Minerals Council pushes for removal of ban on nuclear as potential 'clean' energy source
September 9, 2017
The Minerals Council of Australia is calling for the ban on nuclear power in Australia to be lifted so that it can be used in building a “ reliable, affordable and low emissions electricity system”.
The MCA said that by removing clauses in legislation that centralised radiation regulation introduced in 1998, and in federal environmental legislation introduced the following year, Australia could benefit from 'exciting opportunities' in the area of nuclear energy development.
Chair of the MCA Uranium Forum and CEO of Vimy Resources, Mike Young said that Australia could be at the vanguard of nuclear technology, “ but instead these anachronistic laws leave us languishing.
“Any objective science-based discussion, devoid of hyperbole and emotion invariably finds that nuclear power is clean, economic and reliable, that it plays a vital role in the world today, will continue to do so in the future, and that it makes no sense for it to be banned in Australia,” he said.
Vimy Resources is a WA based resource development company whose primary focus is the Mulga Rock Project, Australia’s third largest undeveloped uranium resource.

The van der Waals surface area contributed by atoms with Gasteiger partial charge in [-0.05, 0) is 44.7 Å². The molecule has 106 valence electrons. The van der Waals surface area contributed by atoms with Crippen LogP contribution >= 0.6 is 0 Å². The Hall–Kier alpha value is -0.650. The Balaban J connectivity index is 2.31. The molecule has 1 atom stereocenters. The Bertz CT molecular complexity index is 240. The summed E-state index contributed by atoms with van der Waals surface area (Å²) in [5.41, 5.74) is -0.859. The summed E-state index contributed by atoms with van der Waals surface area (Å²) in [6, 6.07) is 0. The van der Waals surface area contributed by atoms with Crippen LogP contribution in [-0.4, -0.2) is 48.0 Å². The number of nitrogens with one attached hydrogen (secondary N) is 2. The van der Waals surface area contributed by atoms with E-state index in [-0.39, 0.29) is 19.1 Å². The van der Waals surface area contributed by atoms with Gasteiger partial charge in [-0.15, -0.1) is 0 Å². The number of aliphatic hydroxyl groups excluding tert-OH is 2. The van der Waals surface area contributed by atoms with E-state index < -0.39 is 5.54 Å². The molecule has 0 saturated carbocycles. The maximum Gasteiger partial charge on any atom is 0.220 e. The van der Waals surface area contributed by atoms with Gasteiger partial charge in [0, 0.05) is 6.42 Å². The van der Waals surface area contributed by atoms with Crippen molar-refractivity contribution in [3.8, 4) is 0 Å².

Last year, Australia became the 14th member of the Generation IV International Forum (https://www.gen-4.org), which was set up to progress next generation nuclear energy systems, but it is listed as a 'non-active' member because it has not acceded to the Framework Agreement which 'establishes system and project organisational levels for further co-operation'.
The MCA statement said that a new generation of venture-capital backed nuclear start-ups are developing innovative new designs for smaller reactors which reduce upfront costs and have wider application ranges including off-grid and load-following capability for grids with high intermittent renewable energy generation.
“Many of these new nuclear innovators seek international collaboration. Australia’s long history of reliable uranium production and supply, its world class research reactor in Sydney, and its strong non-proliferation reputation provides a base of expertise and experience with which international nuclear innovators would dearly like to work.”